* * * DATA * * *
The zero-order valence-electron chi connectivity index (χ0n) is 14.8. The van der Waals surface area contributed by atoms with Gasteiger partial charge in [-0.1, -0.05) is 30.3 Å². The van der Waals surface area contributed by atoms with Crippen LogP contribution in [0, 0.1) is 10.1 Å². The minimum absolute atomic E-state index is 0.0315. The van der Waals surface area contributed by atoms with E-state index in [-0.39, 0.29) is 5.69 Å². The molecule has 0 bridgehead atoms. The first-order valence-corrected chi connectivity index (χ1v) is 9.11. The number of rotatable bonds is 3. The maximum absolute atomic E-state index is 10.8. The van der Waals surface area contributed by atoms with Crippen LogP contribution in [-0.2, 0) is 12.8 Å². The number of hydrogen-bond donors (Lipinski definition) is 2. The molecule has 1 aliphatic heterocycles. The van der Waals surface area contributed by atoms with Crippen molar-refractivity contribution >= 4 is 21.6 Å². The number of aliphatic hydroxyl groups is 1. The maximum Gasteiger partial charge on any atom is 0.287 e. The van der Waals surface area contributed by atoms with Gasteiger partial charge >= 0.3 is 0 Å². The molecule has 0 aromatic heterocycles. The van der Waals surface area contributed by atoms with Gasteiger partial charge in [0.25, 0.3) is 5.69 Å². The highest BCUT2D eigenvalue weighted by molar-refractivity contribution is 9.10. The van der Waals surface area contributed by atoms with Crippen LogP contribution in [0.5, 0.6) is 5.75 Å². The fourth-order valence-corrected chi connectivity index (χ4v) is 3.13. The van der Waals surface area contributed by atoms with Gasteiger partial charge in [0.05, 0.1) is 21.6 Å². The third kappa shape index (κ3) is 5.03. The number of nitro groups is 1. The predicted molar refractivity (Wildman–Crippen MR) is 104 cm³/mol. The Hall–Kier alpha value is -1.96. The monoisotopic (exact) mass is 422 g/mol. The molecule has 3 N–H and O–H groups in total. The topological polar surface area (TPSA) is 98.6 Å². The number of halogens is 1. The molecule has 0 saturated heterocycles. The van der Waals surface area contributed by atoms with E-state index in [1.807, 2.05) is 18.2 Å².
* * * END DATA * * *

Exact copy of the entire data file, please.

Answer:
The zero-order valence-electron chi connectivity index (χ0n) is 14.8. The van der Waals surface area contributed by atoms with Gasteiger partial charge in [-0.1, -0.05) is 30.3 Å². The van der Waals surface area contributed by atoms with Crippen LogP contribution in [0, 0.1) is 10.1 Å². The minimum absolute atomic E-state index is 0.0315. The van der Waals surface area contributed by atoms with E-state index in [-0.39, 0.29) is 5.69 Å². The molecule has 0 bridgehead atoms. The first-order valence-corrected chi connectivity index (χ1v) is 9.11. The number of rotatable bonds is 3. The maximum absolute atomic E-state index is 10.8. The van der Waals surface area contributed by atoms with Crippen LogP contribution in [-0.2, 0) is 12.8 Å². The number of hydrogen-bond donors (Lipinski definition) is 2. The molecule has 1 aliphatic heterocycles. The van der Waals surface area contributed by atoms with Crippen molar-refractivity contribution >= 4 is 21.6 Å². The number of aliphatic hydroxyl groups is 1. The maximum Gasteiger partial charge on any atom is 0.287 e. The van der Waals surface area contributed by atoms with Gasteiger partial charge >= 0.3 is 0 Å². The molecule has 0 aromatic heterocycles. The van der Waals surface area contributed by atoms with Gasteiger partial charge in [0.25, 0.3) is 5.69 Å². The highest BCUT2D eigenvalue weighted by molar-refractivity contribution is 9.10. The van der Waals surface area contributed by atoms with Crippen LogP contribution in [0.5, 0.6) is 5.75 Å². The fourth-order valence-corrected chi connectivity index (χ4v) is 3.13. The van der Waals surface area contributed by atoms with Gasteiger partial charge in [0.05, 0.1) is 21.6 Å². The third kappa shape index (κ3) is 5.03. The number of nitro groups is 1. The predicted molar refractivity (Wildman–Crippen MR) is 104 cm³/mol. The Hall–Kier alpha value is -1.96. The monoisotopic (exact) mass is 422 g/mol. The molecule has 3 N–H and O–H groups in total. The topological polar surface area (TPSA) is 98.6 Å². The number of halogens is 1. The molecule has 0 saturated heterocycles. The van der Waals surface area contributed by atoms with E-state index in [1.807, 2.05) is 18.2 Å².